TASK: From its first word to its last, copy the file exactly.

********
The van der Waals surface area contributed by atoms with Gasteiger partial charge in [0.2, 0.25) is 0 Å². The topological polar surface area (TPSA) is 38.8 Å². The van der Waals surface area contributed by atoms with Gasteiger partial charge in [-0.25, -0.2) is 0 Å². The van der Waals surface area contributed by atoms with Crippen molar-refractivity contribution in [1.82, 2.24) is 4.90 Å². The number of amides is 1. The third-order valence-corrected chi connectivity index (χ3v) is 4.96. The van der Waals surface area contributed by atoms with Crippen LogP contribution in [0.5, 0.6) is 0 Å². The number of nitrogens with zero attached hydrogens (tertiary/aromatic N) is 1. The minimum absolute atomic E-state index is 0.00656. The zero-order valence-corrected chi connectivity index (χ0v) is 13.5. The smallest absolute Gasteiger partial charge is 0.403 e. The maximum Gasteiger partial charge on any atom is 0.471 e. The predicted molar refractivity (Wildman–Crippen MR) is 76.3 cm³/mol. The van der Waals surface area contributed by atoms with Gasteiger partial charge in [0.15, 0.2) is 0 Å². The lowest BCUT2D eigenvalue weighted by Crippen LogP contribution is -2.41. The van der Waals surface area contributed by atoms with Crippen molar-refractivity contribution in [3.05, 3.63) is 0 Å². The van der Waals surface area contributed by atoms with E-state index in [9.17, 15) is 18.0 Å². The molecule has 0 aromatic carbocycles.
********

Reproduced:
The van der Waals surface area contributed by atoms with Gasteiger partial charge in [0.2, 0.25) is 0 Å². The topological polar surface area (TPSA) is 38.8 Å². The van der Waals surface area contributed by atoms with Gasteiger partial charge in [-0.25, -0.2) is 0 Å². The van der Waals surface area contributed by atoms with Crippen molar-refractivity contribution in [1.82, 2.24) is 4.90 Å². The number of amides is 1. The third-order valence-corrected chi connectivity index (χ3v) is 4.96. The van der Waals surface area contributed by atoms with Crippen LogP contribution in [0.5, 0.6) is 0 Å². The number of nitrogens with zero attached hydrogens (tertiary/aromatic N) is 1. The minimum absolute atomic E-state index is 0.00656. The zero-order valence-corrected chi connectivity index (χ0v) is 13.5. The smallest absolute Gasteiger partial charge is 0.403 e. The maximum Gasteiger partial charge on any atom is 0.471 e. The predicted molar refractivity (Wildman–Crippen MR) is 76.3 cm³/mol. The van der Waals surface area contributed by atoms with Gasteiger partial charge in [0.15, 0.2) is 0 Å². The lowest BCUT2D eigenvalue weighted by Crippen LogP contribution is -2.41. The van der Waals surface area contributed by atoms with Crippen molar-refractivity contribution in [3.05, 3.63) is 0 Å². The van der Waals surface area contributed by atoms with E-state index in [9.17, 15) is 18.0 Å². The molecule has 0 aromatic carbocycles.